MTI Journey: Is Simple Better?
Gear Review: MTI Journey PFD
This review is the first in a series of articles testing and reviewing a selection of MTI PFDs suitable for stand up paddling.
I was prepared to not like the MTI Journey PFD. The thing looked like one of those clumsy life vests your instructors make you put on during a school trip. You know, those ugly, bright-orange things? Horrible to wear and even more horrible to move around in. Any kid with an ounce of pride fought putting one of those things on.
The Journey has other things wrong with it. No pockets. Who makes a PFD without pockets? In this age of portable electronics, how could anyone make a PFD without pockets? Where the hell was I supposed to put my phone, my camera, or my Hammer gels, or Clif Bar? And then there’s the distribution of the floaty material. Most PFDs have it concentrated in the front so if you’re tossed into the water you tend to float face up. This one is evenly distributed, so you bob up and down like a cork. It felt like a kevlar vest, but without the kevlar. Not only that, the darn thing doesn’t have all those cool adjustment straps, just two cinching straps on each side. No loops for carabiners either. Plus it’s… well, it’s that ugly orange.
Simple design but easy to wear.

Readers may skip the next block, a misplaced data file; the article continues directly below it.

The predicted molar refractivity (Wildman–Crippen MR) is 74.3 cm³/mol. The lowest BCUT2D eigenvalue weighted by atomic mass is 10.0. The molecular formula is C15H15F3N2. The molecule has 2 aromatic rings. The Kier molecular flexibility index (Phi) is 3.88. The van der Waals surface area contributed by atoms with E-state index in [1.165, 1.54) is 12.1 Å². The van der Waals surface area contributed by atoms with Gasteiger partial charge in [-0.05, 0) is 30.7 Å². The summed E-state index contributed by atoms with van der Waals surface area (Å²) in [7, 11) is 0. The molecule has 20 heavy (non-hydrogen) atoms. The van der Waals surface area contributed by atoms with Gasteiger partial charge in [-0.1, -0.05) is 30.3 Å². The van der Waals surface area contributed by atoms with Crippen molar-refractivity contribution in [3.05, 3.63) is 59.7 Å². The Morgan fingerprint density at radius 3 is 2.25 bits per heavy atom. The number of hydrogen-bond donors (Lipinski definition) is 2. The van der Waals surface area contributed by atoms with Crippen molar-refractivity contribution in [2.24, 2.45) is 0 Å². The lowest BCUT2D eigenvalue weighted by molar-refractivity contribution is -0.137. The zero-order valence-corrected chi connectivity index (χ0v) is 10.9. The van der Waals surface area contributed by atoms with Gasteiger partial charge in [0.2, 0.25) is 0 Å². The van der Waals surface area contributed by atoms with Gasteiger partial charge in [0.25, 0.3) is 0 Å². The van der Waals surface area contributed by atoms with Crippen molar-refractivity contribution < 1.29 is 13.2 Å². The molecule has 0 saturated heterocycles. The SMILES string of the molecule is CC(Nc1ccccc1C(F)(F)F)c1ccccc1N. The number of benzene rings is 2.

I tried it on anyway. It was a freakishly warm day in February (60ºF!), and I was going on a paddle with a friend. My personal safety rule is that if the water is hypothermia-level cold I wear a full PFD. I don’t screw around with safety like that. Cold water can shock your body terribly, and today the water was about 35ºF — dangerously cold. So I put the MTI Journey on and my gear went in a waist pack.
Like all SUPers, I don’t like wearing a PFD. They rub against your arms. They get in the way of your paddle strokes. Except this one didn’t really. I actually forgot about the PFD. Even when I started paying attention to it, it wasn’t bothering me. I never had a PFD that felt so organic. Most PFD’s feel a bit like bits of plate mail, but this was more like a thick sweatshirt. I’m sure it helped that I was wearing a wetsuit, but this felt very different than other PFDs.
I let myself float in it once. The water was too cold for any real testing. It kept me up, so I declare that a success. (Maybe I’ll try that again in a few months.)
The MTI Journey is a low-budget PFD. It’s supposed to not have any frills or neat stuff. It’s a PFD to keep around when you need one, but maybe that’s it. I probably wouldn’t take this on an expedition (I need pockets!), but I’d be happy to loan it to a friend. This is also a great PFD for a quick run. And while that ugly orange is a fashion nightmare, it’s very visible from a distance. I wish my other PFDs were ugly, bright colors too. The better to see you.
So I did like the Journey. I didn’t expect to get fond of this orange thing, but I did. Maybe the Spartan design is meaningful in itself. Often a thing is better without a lot of bells and whistles. I have great admiration for simple, elegant designs like the VW Beetle or the Louisville Slugger or Teva sandals. These are things that work so well, and shouldn’t be mucked with. I might have to put the Journey on that list too.
MSRP – MTI Journey: $54.95
No doo-dads or special features, just flotation.